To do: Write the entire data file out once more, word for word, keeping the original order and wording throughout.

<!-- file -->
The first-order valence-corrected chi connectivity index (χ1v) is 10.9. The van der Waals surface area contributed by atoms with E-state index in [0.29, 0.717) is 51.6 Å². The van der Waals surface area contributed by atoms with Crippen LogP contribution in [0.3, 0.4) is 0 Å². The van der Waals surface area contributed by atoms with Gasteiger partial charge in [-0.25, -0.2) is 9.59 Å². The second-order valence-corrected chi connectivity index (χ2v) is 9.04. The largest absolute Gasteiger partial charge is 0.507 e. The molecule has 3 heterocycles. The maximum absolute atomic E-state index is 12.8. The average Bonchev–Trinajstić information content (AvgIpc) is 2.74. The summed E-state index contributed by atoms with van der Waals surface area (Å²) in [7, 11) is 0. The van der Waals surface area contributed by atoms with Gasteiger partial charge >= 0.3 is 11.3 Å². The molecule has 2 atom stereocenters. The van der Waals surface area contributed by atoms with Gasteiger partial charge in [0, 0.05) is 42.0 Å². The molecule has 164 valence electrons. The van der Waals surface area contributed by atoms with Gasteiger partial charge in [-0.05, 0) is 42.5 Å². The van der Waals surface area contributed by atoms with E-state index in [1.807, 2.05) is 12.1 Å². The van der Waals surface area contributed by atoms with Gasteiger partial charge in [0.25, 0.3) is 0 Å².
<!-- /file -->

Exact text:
The first-order valence-corrected chi connectivity index (χ1v) is 10.9. The van der Waals surface area contributed by atoms with E-state index in [0.29, 0.717) is 51.6 Å². The van der Waals surface area contributed by atoms with Crippen LogP contribution in [0.3, 0.4) is 0 Å². The van der Waals surface area contributed by atoms with Gasteiger partial charge in [-0.25, -0.2) is 9.59 Å². The second-order valence-corrected chi connectivity index (χ2v) is 9.04. The largest absolute Gasteiger partial charge is 0.507 e. The molecule has 3 heterocycles. The maximum absolute atomic E-state index is 12.8. The average Bonchev–Trinajstić information content (AvgIpc) is 2.74. The summed E-state index contributed by atoms with van der Waals surface area (Å²) in [7, 11) is 0. The van der Waals surface area contributed by atoms with Gasteiger partial charge >= 0.3 is 11.3 Å². The molecule has 2 atom stereocenters. The van der Waals surface area contributed by atoms with Gasteiger partial charge in [0, 0.05) is 42.0 Å². The molecule has 164 valence electrons. The van der Waals surface area contributed by atoms with Gasteiger partial charge in [-0.05, 0) is 42.5 Å². The van der Waals surface area contributed by atoms with E-state index in [1.807, 2.05) is 12.1 Å². The van der Waals surface area contributed by atoms with Gasteiger partial charge in [0.25, 0.3) is 0 Å².